This selection of articles on unofficial Soviet art is based on several thousand digitized texts from the 1960 through the 2010s that are kept in Garage Archive Collection and distributed among several archives.
Published in the domestic and foreign press, these texts are primarily about Soviet and Russian artists, including émigré artists.
The articles in this selection cover the 1960s and 1970s and provide an opportunity not only to learn about particular events or personalities but also to reinstate the context in which Soviet unofficial art existed.
Soviet artists interested the foreign press not as creators of new aesthetic statements but rather as the voices of those who disagreed with the USSR’s political system. In turn, Soviet periodicals saw the nonconformist artists’ activity as a threat and tried to neutralize their aesthetic explorations by, for example, labeling their work unprofessional (from the point of view of socialist realism). A typical propaganda move was to indicate that the “talentless” artist paints “daubery,” blindly imitating Western models in order to attract international attention. Of course, publications in the Soviet press turn out to be less informative in terms of facts, since they focus primarily on “revelations” and didactic instructions.
Here, for example, is what the Moskovsky Komsomolets newspaper wrote about Oskar Rabin in 1960 in the famous article “The Priests of Garbage Heap No.8”: “Once he had some poor drawing skills. But the desire for fame turned out to be much greater than his capabilities. He didn’t want to be known as a mediocrity, however! And there was a way out. How much talent does it take to smear with a brush however you please?”
The periodicals are of interest not only as a source of direct information about events but also as material for the study of their language. Whereas international articles are characterized by great stylistic and rhetorical diversity, Soviet texts are fairly similar to each other. Sometimes the writing manner of different authors in different publications coincides so much that it seems as if articles are written by the same person.
A large array of such newspaper clippings can be read not only through the eyes of the researcher but also using machine and distant reading methods. The term “distant reading” was introduced by historian, sociologist, and literary theorist Franco Moretti (a collection of his articles was published with the same title in 2013). Rather than studying the aspects of a specific text, distant reading means the process of identifying—often using quantitative methods and computer technology—certain patterns in massive amounts of similar texts.
Literary critics and linguists use quantitative methods and machine reading in their work. However, it is also applicable to historical, sociological, and other research in the humanities. In particular, digital reading methods include text (data) mining, which can be carried out with the involvement of artificial intelligence.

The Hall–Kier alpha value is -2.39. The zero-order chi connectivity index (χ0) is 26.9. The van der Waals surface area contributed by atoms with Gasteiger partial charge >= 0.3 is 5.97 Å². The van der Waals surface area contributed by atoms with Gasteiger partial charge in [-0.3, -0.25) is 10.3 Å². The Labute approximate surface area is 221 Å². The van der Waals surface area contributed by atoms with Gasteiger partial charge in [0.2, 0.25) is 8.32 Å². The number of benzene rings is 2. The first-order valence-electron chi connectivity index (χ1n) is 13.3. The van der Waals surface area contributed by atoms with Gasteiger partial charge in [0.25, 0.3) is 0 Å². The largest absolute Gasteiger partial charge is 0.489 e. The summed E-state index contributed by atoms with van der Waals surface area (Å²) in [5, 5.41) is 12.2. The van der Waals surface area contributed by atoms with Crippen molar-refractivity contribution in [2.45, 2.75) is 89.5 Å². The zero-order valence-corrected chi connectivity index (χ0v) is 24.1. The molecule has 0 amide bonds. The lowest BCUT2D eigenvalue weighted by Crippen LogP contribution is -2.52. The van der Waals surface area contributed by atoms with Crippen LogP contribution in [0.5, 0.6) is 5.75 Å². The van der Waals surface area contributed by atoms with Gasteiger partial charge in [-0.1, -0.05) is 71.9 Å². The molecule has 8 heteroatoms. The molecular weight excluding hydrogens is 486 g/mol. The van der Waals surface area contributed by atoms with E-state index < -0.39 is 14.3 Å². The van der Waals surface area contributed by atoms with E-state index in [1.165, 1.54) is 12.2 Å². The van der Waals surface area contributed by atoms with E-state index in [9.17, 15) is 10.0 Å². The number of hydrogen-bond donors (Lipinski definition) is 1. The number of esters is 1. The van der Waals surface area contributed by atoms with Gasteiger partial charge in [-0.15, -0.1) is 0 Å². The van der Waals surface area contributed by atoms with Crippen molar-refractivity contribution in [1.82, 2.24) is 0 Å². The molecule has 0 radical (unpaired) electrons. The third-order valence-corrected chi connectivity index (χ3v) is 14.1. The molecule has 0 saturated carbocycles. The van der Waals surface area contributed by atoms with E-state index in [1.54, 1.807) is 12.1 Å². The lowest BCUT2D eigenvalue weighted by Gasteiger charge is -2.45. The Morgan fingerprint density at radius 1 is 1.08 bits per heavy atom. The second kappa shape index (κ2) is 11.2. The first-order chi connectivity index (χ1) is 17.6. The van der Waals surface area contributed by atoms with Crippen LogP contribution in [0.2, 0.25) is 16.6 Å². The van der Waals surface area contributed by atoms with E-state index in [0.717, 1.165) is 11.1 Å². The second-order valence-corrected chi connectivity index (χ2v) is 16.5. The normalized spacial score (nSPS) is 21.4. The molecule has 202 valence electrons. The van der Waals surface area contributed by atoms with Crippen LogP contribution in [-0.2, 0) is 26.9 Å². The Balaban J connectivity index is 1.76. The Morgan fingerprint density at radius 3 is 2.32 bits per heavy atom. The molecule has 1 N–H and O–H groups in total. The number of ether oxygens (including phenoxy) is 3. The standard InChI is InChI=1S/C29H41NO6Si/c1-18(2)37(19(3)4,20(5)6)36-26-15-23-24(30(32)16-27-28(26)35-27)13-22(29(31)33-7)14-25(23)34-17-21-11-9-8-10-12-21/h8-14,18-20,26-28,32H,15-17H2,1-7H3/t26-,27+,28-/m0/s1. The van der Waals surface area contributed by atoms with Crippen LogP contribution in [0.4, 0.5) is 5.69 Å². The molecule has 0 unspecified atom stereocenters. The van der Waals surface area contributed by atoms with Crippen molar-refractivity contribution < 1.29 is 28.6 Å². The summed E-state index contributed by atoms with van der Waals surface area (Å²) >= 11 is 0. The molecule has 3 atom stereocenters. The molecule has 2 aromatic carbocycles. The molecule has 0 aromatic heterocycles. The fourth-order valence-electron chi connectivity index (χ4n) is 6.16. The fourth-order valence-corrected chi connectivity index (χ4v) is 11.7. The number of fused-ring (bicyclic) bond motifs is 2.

Using machine methods, it is possible to analyze a large body of texts that cannot be read by even a group of researchers, e.g. to analyze next to which words a particular keyword—a researched concept, phenomenon, proper name or geographical designation—is mentioned, which allows us to identify the context of references and track down how it changed over time. A good example here is the digitized corpus of texts of the London Criminal Court of the Old Bailey, on the basis of which a number of similar studies were conducted.
Along with science, text (data) mining is also used for commercial and security purposes. Various numerical methods for analyzing large text corpora are implemented to ascertain the preferences of certain user and consumer groups in order to increase commercial benefits, for example, as well as to identify terrorists or other security threats.
Events mentioned in clippings
Exhibition of works by Moscow artists coinciding with the 30th anniversary of the Moscow Union of Artists at Manege Central Exhibition Hall. This exhibition is known for the infamous incident when the General Secretary of the CPSU, Nikita Khrushchev, spoke rudely about the work of the artists on view, leading to negative consequences for them.
The 32nd Venice Biennale, where American art was widely presented, including the works of Robert Rauschenberg, Jasper Johns, Frank Stella, and others.
The so-called Bulldozer Exhibition, organized by unofficial artists on wasteland at the intersection of Ostrovityanova and Profsoyuznaya streets in Moscow. Under the excuse of a Sunday voluntary work day organized to improve the territory where the exhibit was held, the exhibits were destroyed by the authorities using bulldozers, hence the title of the event.
The second autumn viewing of paintings “in the open air” in Moscow’s Izmailovo forest park; the exhibition was held two weeks after the Bulldozer Exhibition.
The project Articles on unofficial Soviet art was developed by Garage Archive for The World Gone By computer class at Garage.